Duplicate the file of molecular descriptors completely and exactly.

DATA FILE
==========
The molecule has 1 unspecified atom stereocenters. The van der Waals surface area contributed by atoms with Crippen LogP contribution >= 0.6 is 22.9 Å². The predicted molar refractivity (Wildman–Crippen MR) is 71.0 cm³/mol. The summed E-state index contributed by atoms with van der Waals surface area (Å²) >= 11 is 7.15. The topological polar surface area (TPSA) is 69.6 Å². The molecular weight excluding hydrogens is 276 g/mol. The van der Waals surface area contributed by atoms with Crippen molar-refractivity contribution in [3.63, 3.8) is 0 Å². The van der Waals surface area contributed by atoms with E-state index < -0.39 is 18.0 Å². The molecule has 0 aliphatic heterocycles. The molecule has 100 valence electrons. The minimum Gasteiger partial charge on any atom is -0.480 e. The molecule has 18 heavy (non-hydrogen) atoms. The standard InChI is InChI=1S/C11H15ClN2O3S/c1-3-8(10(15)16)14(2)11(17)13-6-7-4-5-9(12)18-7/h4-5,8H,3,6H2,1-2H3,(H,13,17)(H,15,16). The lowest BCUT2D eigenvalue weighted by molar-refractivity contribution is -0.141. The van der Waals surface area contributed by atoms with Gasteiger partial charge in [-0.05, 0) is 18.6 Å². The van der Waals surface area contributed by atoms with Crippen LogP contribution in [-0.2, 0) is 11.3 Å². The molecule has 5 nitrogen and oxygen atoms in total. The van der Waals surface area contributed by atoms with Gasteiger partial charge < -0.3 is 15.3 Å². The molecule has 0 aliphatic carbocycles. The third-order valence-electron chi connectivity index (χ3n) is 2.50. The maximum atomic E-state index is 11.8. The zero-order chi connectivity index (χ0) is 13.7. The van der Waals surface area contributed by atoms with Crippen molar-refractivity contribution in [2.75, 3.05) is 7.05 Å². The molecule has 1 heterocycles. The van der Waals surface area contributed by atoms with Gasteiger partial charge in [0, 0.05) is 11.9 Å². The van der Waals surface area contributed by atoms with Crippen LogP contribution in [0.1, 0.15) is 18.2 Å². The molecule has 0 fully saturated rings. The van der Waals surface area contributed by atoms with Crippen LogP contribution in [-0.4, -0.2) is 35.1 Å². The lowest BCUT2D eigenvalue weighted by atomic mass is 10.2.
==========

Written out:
The molecule has 1 unspecified atom stereocenters. The van der Waals surface area contributed by atoms with Crippen LogP contribution >= 0.6 is 22.9 Å². The predicted molar refractivity (Wildman–Crippen MR) is 71.0 cm³/mol. The summed E-state index contributed by atoms with van der Waals surface area (Å²) >= 11 is 7.15. The topological polar surface area (TPSA) is 69.6 Å². The molecular weight excluding hydrogens is 276 g/mol. The van der Waals surface area contributed by atoms with Crippen molar-refractivity contribution in [3.63, 3.8) is 0 Å². The van der Waals surface area contributed by atoms with E-state index < -0.39 is 18.0 Å². The molecule has 0 aliphatic heterocycles. The molecule has 100 valence electrons. The minimum Gasteiger partial charge on any atom is -0.480 e. The molecule has 18 heavy (non-hydrogen) atoms. The standard InChI is InChI=1S/C11H15ClN2O3S/c1-3-8(10(15)16)14(2)11(17)13-6-7-4-5-9(12)18-7/h4-5,8H,3,6H2,1-2H3,(H,13,17)(H,15,16). The lowest BCUT2D eigenvalue weighted by molar-refractivity contribution is -0.141. The van der Waals surface area contributed by atoms with Gasteiger partial charge in [-0.05, 0) is 18.6 Å². The van der Waals surface area contributed by atoms with Crippen LogP contribution in [-0.2, 0) is 11.3 Å². The molecule has 5 nitrogen and oxygen atoms in total. The van der Waals surface area contributed by atoms with Gasteiger partial charge < -0.3 is 15.3 Å². The molecule has 0 aliphatic carbocycles. The third-order valence-electron chi connectivity index (χ3n) is 2.50. The maximum atomic E-state index is 11.8. The zero-order chi connectivity index (χ0) is 13.7. The van der Waals surface area contributed by atoms with Crippen molar-refractivity contribution in [2.75, 3.05) is 7.05 Å². The molecule has 1 heterocycles. The van der Waals surface area contributed by atoms with Gasteiger partial charge in [0, 0.05) is 11.9 Å². The van der Waals surface area contributed by atoms with Crippen LogP contribution in [0.1, 0.15) is 18.2 Å². The molecule has 0 fully saturated rings. The van der Waals surface area contributed by atoms with Crippen LogP contribution in [-0.4, -0.2) is 35.1 Å². The lowest BCUT2D eigenvalue weighted by atomic mass is 10.2.